Today I coached a long-time client whom I had supported through a few transitions, including a bold move he took to take a year sabbatical in Latin America. Bob is a consummate Systems Engineer, with a keen analytical mind and a no-nonsense, “get-it-done” approach to any position he lands.
Time to Revaluate
Bob came to me recently to brainstorm his next career move. After discussing potential skill- building certifications in CyberSecurity, it became apparent that his desire to re-brand was not solely based on his intention to add to his competencies. But also. he felt that his efforts in his current role were not being recognized. As a result, he was seriously considering “jumping ship”. In addition, he had just survived his annual review, and though his rating was superior, he was ranked fourth out of a team of seven professionals. This “stack-ranking” demoralized him and instead of being inspired to hit the ground running in 2021, he became a “flight risk”. I can only imagine what the guys that ranked 5th, 6th &7th felt. By helping him process his distress around the ranking, Bob was able to take some time to create some new goals with his current company and to work on relationships at work. Unfortunately, politics were not his strength nor priority. In addition, he is continuing to explore opportunities outside his organization with his newly acquired certification in CyberSecurity.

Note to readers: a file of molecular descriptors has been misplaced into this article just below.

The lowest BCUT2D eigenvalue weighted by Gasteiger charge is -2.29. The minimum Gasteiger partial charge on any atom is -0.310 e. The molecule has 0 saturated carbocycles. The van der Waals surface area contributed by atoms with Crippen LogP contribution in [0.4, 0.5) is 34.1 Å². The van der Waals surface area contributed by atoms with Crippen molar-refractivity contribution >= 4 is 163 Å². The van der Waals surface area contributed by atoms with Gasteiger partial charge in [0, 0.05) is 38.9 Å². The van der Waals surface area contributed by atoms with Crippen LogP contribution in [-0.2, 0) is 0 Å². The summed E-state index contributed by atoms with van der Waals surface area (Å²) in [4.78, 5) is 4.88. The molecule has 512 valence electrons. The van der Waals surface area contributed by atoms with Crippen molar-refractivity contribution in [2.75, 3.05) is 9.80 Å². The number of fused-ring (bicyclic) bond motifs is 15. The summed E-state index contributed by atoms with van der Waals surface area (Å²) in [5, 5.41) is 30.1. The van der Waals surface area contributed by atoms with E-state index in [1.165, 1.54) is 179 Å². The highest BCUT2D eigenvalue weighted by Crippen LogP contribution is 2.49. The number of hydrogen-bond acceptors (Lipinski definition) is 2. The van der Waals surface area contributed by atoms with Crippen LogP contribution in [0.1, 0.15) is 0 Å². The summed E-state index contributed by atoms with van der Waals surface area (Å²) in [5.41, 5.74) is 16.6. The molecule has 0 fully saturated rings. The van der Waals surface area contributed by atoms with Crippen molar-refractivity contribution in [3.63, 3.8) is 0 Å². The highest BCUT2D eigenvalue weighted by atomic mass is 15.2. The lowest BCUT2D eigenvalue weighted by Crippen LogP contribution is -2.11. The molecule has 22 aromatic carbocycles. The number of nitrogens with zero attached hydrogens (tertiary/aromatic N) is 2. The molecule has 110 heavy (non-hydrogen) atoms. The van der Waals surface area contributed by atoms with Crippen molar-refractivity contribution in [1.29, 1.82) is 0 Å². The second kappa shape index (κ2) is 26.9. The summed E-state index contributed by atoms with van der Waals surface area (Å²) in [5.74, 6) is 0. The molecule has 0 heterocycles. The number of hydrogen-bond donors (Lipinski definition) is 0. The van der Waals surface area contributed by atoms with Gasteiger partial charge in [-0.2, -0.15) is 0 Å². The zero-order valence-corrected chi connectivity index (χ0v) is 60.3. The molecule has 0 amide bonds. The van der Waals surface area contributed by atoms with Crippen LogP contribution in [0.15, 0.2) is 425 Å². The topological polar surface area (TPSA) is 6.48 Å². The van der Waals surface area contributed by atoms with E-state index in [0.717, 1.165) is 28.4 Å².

Annual Performance Reviews Do Not Create Improved Performance
Studies have shown that not only “stack ranking”, but actual annual performance reviews need to be eliminated. In general, they do not create motivated, high-performing employees. Collective research by Gallup and Stanford found that only 14% of employees were motivated to improve after their annual performance appraisal.
More Harm Than Good: The Truth About Performance Reviews